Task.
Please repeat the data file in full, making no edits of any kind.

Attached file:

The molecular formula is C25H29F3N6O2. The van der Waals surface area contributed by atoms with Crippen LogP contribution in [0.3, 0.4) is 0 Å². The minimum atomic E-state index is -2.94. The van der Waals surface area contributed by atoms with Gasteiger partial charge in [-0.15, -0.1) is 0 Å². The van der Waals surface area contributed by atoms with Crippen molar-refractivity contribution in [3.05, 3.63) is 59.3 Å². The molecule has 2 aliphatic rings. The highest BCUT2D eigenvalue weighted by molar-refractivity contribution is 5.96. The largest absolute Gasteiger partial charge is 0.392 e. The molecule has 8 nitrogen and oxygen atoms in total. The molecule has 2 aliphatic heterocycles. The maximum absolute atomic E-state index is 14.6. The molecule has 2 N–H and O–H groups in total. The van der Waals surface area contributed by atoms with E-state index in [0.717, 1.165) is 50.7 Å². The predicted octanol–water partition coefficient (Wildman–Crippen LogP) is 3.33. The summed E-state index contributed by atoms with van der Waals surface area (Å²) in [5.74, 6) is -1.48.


The molecular formula is C25H29F3N6O2. The van der Waals surface area contributed by atoms with Crippen LogP contribution in [0.3, 0.4) is 0 Å². The minimum atomic E-state index is -2.94. The van der Waals surface area contributed by atoms with Gasteiger partial charge in [-0.15, -0.1) is 0 Å². The van der Waals surface area contributed by atoms with Crippen molar-refractivity contribution in [3.05, 3.63) is 59.3 Å². The molecule has 2 aliphatic rings. The highest BCUT2D eigenvalue weighted by molar-refractivity contribution is 5.96. The largest absolute Gasteiger partial charge is 0.392 e. The molecule has 8 nitrogen and oxygen atoms in total. The molecule has 2 aliphatic heterocycles. The maximum absolute atomic E-state index is 14.6. The molecule has 2 N–H and O–H groups in total. The van der Waals surface area contributed by atoms with E-state index in [0.717, 1.165) is 50.7 Å². The predicted octanol–water partition coefficient (Wildman–Crippen LogP) is 3.33. The summed E-state index contributed by atoms with van der Waals surface area (Å²) in [5.74, 6) is -1.48.